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Review: Jane Williams Ysgafell is a brisk and readable account of an unconventional Welsh Victorian

16 Aug 2020 5 minute read

Jon Gower

When the trio of Government Commissioners traipsed and trampled around Wales to inquire into the “State of Education in the Principality of Wales” their eventual report, which appeared in 1846-7, bound in blue leather added up to a scathing attack, impugning the moral character of the Welsh, attacking their literature and language and, to boot, the chapels they attended.

The so-called Blue Books sparked outrage and anger and one of the staunchest defenders of the Welsh people, and of their national identity was a lady’s maid, Jane Williams.  She replied with both barrels, producing a novel, Cambrian Tales that extolled the virtues of the Welsh and an excoriating pamphlet that criticised the Commissioners’ own command of language, or rather lack of it. Witheringly, Williams described their English as ‘pitiable,’ describing their grammar as ‘so poor’ that ‘ a set of exercises on grammatical errors might indeed be compiled…for the cautionary use of Welshmen studying the English language.’

Her demolition job was thorough in many respects. Where the Blue Books had sneered at a poor mother who sent her four children in quarterly turns to give each one a chance, Williams underlined the efforts such children would make simply to attend school:

Through all weathers, in winter’s cold and summer’s heat, through rain and wind, hail and snow, and thunder and lightning, crossing flooded brooks and rivers, by an unrailed plank, through roads which the Commissioners compare with ditches, along the faintly marked rhiw of the dreary and steep mountain wastes, over precipitous cliffs, which the Commissioners consider would be ‘highly dangerous for English children’, these ardent little creatures come, fearlessly and cheerfully, for miles to their schools.

Jane Williams, or to use her bardic name Ysgafell, was a fiercely intelligent and unconventional Welsh Victorian, whose work wasn’t easily pigeon-holed.  Born in Chelsea her family met financial misfortune and so she had to move to rural Breconshire, where she became a maid to  Augusta Hall, or Lady Llanover.  With her support Williams published a book of poetry, the first in a series of volumes she would produce at a steady and diligent work-rate for the next fifty years.  They included the ‘autobiography’ of Betsi Cadwaladr and a biography of the Welsh patriot and historian Carnhuanawc, which includes a lovely story about him as a boy studying the night stars.  Envying Isaac Newton’s telescope, he mused that if he had such a device he might be able to see Saturn and not just Llandrindod.

The books kept on coming. Jane Williams also penned her own history of Wales, and a history of women’s writing in English. One of the most intriguing of her titles was an account of a childhood game in which she and her siblings would create a miniaturised paper version of the society in which they lived, complete with a paper Bank of England, the House of Commons made out of the same material, not to mention paper law courts, cities and farms.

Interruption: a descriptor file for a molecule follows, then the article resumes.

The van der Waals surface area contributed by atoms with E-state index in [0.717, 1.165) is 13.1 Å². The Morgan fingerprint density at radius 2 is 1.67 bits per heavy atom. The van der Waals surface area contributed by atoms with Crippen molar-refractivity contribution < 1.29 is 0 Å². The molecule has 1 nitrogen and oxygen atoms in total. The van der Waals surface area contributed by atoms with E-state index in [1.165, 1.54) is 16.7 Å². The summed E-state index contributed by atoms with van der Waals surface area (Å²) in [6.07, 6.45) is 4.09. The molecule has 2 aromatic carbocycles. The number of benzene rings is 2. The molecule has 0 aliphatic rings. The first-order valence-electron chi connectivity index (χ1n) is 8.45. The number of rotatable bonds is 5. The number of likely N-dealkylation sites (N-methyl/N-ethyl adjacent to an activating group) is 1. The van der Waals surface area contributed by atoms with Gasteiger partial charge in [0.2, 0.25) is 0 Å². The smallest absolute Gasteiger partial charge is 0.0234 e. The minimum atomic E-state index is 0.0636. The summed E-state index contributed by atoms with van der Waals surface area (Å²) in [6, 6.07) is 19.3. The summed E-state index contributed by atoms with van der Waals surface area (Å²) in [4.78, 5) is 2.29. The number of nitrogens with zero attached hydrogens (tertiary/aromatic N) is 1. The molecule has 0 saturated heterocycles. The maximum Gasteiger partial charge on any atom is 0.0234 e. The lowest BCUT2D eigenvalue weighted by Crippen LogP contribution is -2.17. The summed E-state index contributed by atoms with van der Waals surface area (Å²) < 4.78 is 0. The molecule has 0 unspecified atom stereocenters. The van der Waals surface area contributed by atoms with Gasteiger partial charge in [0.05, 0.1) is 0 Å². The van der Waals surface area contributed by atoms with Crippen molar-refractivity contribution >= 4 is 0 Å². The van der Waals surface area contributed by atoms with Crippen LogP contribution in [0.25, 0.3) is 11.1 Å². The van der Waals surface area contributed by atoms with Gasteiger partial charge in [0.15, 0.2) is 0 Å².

Her life and writing have perhaps been neglected, as Gwyneth Tyson Roberts suggests. because she had no powerful literary friends and also because she chose to write, in the main, about Wales, an unfashionable choice when so many of the arbiters of cultural taste lived in London.

This latest volume in the ‘Writers in Wales’ series gives us a brisk and readable account of Williams’ life but also pauses long enough to set her work in context, considering influences and opportunities while also highlighting some of her failings.

It’s certainly not a hagiography but you can sense the respect of the author for her subject’s achievements at a time when women weren’t meant to achieve in the literary world.

Jane Williams’ last work, the history of women writers involved four years of painstaking research at a time when Williams’ health was breaking down and she herself had moved back to Chelsea.  It wasn’t the swish, moneyed enclave of today but rather a place with a distillery, a white-lead factory and a waterworks which gathered waste from the sewers. But here she persevered, placing yet another volume on life’s bookshelf. It was a life that started in London, with a long and productive period in Wales and ended in the English capital.  As Tyson Roberts puts it ‘She could write about Wales from the perspective of someone who knew well the Welsh people, landscape, history, literature and language…and indeed regretted that she had not been born there, but when she visited London after thirty years away she enjoyed breathing her “native air” again.’

Straddling two cultures, resisting easy classification, Jane Williams knew both the rural poor and the landed gentry, wrote about fairies and Celtic lore almost in the same breath as marshalling Welsh history with a fierce regard for fact and the need for document.  This was itself fairly remarkable for a woman whose formal education had ended when she was fourteen years of age. But then she was remarkable, an intriguing, dedicatedly productive writer who fully deserves a brief moment in the sun and this welcome monograph with its many illuminations.

Jane Williams (Ysgafell) is published by University of Wales Press and can be bought here

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